Paulista War Armored Trains

Introduction: Context of the Paulista War (July-November 1932)

Better known officially as the "Constitutionalist Revolution", this Brazilian civil war is certainly less well known that the Spanish civil war of 1936-39, bit it was as bitter and hard-fought, with as much modern technology as was the latter, but concentrated on five months.

The Constitutionalist Revolution was a popular uprising in the São Paulo state, against the Brazilian Revolution of 1930. When Getúlio Vargas assumed presidency, he was supported not only by populations but also the military and political elites of the major states of Minas Gerais, Rio Grande do Sul and Paraíba.

However pas the first year and a half of "popular grace" resentment grew from the autocratic tendencies of Vargas ruling by decree and so over the head of the parliament for his reforms as well as in contradiction to the Constitution, and doing so past his time in a provisional government.

Soldiers of the armored train number 4 during the constitutionalist revolution of 1932

Discontent eventually cristallized in the 1930 Revolution which affected São Paulo as Vargas consistently eroded its autonomy as a states, according to the 1891 Constitution. He went as far as preveting the election of governor Júlio Prestes, carried by popular support, and former president of Brazil in 1930, succeeding to President Washington Luís (1920-1924) and 1930 saw the end of the First Brazilian Republic.

The Revolutionries from Sao Paulo wanted to constrain the provisional government of Getúlio Vargas to adopt a new Constitution and enable Júlio Prestes to succeed him at the office. Resentment against Vargas only grew after news of the refusal, and the movement started to rally more and more support, not only in the state but in the others as well, with the same goal of overthrowing the Federal Government, and potentially (for the most extreme branch of the "Paulistas"), complete secession of São Paulo from the federation. Thus, these revolutionaries were soon called "separatists" and also "rebels".

Since Vargas had support from the army, the Paulistas started to use guerrilla tactic against the Federal Government, while the latter wanted to turn the population and Brazil at large against the state of São Paulo. It seems however Paulistas commanders remained defiant from this separatist claims and stuck to the original goal, ensuring a broader support.

Overview of the war

The uprising started as most historians agrees, on July 9, 1932. Four protesting students were killed by government troops on May 23, 1932 and a movement called MMDC (after the students killed, Martins, Miragaia, Dráusio and Camargo) started and grew in June. In July, the movement organized itself as a military force, armed and trained to start a guerilla campaign.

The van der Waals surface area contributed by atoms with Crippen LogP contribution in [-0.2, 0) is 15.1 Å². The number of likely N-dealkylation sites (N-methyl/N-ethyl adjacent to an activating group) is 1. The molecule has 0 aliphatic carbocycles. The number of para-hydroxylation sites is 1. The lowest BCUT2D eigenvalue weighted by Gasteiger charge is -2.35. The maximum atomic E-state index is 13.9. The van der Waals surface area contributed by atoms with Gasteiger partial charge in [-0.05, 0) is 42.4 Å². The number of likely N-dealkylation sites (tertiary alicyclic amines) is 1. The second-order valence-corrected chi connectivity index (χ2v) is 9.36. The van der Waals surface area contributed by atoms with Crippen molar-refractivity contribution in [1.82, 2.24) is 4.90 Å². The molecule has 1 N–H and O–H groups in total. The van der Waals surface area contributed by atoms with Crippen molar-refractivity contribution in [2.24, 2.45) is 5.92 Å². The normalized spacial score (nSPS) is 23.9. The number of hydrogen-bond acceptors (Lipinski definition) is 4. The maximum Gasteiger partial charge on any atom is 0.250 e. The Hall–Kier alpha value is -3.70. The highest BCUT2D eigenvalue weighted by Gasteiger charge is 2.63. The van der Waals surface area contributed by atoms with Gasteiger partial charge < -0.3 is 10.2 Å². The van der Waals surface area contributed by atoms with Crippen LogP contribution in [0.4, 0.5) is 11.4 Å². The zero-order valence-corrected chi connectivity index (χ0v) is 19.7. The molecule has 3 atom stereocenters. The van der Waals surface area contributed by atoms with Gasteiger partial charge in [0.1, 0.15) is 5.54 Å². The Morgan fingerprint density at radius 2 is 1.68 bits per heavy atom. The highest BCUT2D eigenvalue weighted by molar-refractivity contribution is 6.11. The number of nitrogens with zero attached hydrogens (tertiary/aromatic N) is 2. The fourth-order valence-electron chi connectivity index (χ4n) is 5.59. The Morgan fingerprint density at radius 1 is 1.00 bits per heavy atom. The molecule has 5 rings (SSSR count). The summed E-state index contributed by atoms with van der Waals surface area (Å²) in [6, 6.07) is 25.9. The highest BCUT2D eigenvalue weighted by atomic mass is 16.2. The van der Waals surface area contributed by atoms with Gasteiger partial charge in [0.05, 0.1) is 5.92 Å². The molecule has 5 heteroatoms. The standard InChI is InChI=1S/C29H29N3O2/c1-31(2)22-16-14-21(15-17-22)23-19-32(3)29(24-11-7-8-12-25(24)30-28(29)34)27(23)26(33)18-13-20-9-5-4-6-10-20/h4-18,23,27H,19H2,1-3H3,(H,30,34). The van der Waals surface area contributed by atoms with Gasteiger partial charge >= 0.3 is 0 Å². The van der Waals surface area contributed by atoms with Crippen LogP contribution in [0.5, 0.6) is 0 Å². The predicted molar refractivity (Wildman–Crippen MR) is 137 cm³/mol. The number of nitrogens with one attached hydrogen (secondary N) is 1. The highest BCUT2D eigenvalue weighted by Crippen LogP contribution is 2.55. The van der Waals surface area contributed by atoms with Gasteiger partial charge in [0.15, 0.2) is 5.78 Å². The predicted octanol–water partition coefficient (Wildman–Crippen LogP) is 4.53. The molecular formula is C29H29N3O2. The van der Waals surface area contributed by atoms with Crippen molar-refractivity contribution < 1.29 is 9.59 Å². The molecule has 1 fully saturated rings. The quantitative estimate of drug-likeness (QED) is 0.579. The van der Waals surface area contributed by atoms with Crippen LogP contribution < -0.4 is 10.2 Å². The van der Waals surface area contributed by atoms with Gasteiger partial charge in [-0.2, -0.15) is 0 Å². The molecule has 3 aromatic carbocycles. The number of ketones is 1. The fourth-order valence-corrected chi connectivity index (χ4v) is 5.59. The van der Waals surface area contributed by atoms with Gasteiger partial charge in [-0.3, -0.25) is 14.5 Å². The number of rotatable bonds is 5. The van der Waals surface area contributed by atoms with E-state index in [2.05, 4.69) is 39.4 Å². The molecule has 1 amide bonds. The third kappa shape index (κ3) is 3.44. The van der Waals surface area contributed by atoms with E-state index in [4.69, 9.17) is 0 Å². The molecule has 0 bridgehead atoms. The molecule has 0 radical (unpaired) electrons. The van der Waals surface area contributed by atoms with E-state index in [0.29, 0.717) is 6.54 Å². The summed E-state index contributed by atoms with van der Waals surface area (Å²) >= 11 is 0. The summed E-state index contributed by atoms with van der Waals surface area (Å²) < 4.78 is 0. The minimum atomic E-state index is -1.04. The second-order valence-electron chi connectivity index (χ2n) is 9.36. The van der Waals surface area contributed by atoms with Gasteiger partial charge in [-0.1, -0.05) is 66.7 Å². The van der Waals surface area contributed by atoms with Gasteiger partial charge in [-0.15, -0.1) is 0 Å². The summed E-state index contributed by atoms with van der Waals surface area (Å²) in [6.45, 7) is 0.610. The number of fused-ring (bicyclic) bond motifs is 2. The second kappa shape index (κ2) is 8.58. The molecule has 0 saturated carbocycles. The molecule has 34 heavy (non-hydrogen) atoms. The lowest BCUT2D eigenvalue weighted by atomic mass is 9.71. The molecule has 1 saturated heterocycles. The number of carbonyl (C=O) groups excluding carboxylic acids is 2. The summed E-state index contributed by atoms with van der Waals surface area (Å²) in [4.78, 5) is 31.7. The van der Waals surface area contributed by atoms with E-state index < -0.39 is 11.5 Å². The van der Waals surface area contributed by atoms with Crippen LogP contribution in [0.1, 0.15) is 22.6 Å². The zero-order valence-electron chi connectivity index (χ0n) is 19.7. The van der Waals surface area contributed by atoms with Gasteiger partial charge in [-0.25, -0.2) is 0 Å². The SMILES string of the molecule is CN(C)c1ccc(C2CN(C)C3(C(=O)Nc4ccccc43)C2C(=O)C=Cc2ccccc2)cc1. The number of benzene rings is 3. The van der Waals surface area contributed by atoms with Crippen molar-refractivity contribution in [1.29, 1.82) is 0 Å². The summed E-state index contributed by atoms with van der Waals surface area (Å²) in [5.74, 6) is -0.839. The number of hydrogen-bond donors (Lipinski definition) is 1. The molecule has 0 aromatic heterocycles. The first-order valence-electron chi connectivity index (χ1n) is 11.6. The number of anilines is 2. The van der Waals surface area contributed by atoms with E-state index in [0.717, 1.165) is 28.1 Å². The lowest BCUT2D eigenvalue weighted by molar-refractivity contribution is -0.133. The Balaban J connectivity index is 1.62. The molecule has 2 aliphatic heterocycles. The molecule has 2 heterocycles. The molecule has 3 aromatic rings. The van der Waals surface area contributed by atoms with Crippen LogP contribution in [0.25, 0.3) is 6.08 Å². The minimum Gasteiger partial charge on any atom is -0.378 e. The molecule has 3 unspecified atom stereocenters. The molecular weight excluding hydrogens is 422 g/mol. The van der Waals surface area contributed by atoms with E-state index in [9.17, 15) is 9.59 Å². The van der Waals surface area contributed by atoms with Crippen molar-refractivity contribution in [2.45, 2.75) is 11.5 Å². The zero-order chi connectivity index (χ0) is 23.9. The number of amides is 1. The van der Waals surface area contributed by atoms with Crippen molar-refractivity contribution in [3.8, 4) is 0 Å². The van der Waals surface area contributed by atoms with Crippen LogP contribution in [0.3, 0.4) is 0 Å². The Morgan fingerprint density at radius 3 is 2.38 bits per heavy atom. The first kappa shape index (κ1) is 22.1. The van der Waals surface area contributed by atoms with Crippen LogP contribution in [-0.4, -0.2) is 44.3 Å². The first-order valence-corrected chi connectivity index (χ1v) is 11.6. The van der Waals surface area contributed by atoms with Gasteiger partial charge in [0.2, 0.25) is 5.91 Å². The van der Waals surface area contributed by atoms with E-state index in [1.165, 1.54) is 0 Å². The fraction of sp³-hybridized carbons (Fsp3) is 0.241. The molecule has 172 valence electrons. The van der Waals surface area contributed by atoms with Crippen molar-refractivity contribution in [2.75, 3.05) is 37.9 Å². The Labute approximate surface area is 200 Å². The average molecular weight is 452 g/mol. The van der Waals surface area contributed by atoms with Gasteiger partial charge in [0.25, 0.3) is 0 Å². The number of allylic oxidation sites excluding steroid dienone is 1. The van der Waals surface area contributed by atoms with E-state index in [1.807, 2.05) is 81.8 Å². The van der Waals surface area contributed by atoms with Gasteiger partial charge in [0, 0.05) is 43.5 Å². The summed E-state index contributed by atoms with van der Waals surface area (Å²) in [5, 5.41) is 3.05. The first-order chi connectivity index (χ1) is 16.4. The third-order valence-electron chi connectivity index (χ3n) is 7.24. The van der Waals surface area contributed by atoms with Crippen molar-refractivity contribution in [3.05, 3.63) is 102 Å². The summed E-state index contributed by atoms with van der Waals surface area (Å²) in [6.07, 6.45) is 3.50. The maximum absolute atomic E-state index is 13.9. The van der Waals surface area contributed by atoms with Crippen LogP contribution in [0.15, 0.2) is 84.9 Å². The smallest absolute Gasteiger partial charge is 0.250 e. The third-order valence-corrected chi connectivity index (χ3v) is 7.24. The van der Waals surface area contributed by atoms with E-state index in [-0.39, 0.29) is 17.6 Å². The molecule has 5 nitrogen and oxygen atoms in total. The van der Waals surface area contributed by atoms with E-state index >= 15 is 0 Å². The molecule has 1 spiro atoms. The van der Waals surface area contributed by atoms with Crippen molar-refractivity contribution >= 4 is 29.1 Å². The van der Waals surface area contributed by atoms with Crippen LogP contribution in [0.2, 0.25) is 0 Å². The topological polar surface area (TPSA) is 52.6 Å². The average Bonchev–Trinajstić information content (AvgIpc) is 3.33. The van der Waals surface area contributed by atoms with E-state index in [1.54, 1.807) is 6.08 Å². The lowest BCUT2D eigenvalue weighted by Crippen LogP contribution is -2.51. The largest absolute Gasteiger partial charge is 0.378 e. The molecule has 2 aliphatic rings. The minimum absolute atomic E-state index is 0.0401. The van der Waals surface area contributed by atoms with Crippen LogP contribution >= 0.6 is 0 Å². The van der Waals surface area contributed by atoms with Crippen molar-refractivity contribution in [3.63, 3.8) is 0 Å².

Their movement made a broadcast announcement for the entire state of São Paulo of open rebellion that day. They also later gained support of political elites in Minas Gerais and Rio Grande do Sul, to back the army financially, which was essential to win a war aainst federal army. Politicians from São Paulo wanted a quick war ad soon provided plenty of ammunitions and rifles, purchsed abroad when those seized locally were not sufficient. Let's have a quick look ay the opposing forces:

Paulistas Forces

São Paulo volunteers at the Aparecida-SP railway station waiting to board for the 'front' of combat in the Revolution of 1932.

According to García de Gabiola, on 8 divisions of the Federal Brazilian Army, the Paulistas ony managed to gain support of the single 2nd Division based in São Paulo and half of a Mixed Brigade in Mato Grosso. Soon this was bolstered by the Força Pública Paulista, the local state military police and the MMDC militias. In total, they started in July with some 11,000–15,000 men but soon grew to accept thousands of volunteers. Hilton stated that in August the state was abme to muster 40 battalions of volunteers, all armed. García de Gabiola saw the double, 300 men strong each. Training and command was an issue from the start.

The São Paulo state armory contained between 15,000 and 29,000 depending on soures, so Paulistas were never able to muster more than 35,000 armed men at the most. As for foreign purchases of rifles, they needed intermediaries and proved complex as they were officially "rebels" for the international community. Smuggling arms became a priority. The Paulistas were even more limited in ammunition with just 6 million cartridges while projection showed they needed at least 500 million for 3 months, or 4.4 cartridges a day per soldier. Between the state division, the military police, the volunteers and the MMDC militias, the Maracaju volunteers and Rio Grande do Sul Gaúcho United Front jpined in, but at the most, the Constitutionalsts could only muster circa 40,000 men in arms at any moment during these few months.

Naturally, they would muster the local railway support, hundreds of trucks, factories, and a few aircraft for reconnaissance, as well and the workshops necessary to produce "tanks" in support. In total, the Paulistas would have for their use in this war some 30 Armored Vehicles, all improvized conversions, 44 artillery pieces and 9 to 10 aircraft, all volunteers.

Loyalist Federal Forces